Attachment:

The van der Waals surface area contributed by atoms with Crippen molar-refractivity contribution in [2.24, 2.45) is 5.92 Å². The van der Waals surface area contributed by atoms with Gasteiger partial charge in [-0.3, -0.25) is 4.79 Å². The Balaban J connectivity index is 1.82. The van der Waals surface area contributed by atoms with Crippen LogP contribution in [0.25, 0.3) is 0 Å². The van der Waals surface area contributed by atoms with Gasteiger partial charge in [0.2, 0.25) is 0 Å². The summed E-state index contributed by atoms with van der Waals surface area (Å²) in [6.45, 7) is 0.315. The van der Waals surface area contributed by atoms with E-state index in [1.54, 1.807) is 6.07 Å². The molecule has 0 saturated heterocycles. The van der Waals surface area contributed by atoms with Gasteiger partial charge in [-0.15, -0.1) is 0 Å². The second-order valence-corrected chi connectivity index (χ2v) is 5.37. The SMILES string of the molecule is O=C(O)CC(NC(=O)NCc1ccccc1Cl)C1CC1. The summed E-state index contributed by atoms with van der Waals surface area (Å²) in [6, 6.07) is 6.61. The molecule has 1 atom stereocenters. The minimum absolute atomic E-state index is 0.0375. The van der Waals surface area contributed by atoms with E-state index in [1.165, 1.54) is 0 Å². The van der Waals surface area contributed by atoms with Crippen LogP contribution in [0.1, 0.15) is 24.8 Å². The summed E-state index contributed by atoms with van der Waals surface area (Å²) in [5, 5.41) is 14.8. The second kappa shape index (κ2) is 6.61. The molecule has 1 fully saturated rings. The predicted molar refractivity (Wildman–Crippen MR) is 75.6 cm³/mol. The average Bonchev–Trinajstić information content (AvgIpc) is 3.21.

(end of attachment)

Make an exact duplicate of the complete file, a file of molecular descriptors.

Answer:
The van der Waals surface area contributed by atoms with Crippen molar-refractivity contribution in [2.24, 2.45) is 5.92 Å². The van der Waals surface area contributed by atoms with Gasteiger partial charge in [-0.3, -0.25) is 4.79 Å². The Balaban J connectivity index is 1.82. The van der Waals surface area contributed by atoms with Crippen LogP contribution in [0.25, 0.3) is 0 Å². The van der Waals surface area contributed by atoms with Gasteiger partial charge in [0.2, 0.25) is 0 Å². The summed E-state index contributed by atoms with van der Waals surface area (Å²) in [6.45, 7) is 0.315. The van der Waals surface area contributed by atoms with E-state index in [1.54, 1.807) is 6.07 Å². The molecule has 0 saturated heterocycles. The van der Waals surface area contributed by atoms with Gasteiger partial charge in [-0.15, -0.1) is 0 Å². The second-order valence-corrected chi connectivity index (χ2v) is 5.37. The SMILES string of the molecule is O=C(O)CC(NC(=O)NCc1ccccc1Cl)C1CC1. The summed E-state index contributed by atoms with van der Waals surface area (Å²) in [6, 6.07) is 6.61. The molecule has 1 atom stereocenters. The minimum absolute atomic E-state index is 0.0375. The van der Waals surface area contributed by atoms with E-state index in [1.165, 1.54) is 0 Å². The van der Waals surface area contributed by atoms with Crippen LogP contribution in [0.1, 0.15) is 24.8 Å². The summed E-state index contributed by atoms with van der Waals surface area (Å²) in [5, 5.41) is 14.8. The second kappa shape index (κ2) is 6.61. The molecule has 1 fully saturated rings. The predicted molar refractivity (Wildman–Crippen MR) is 75.6 cm³/mol. The average Bonchev–Trinajstić information content (AvgIpc) is 3.21.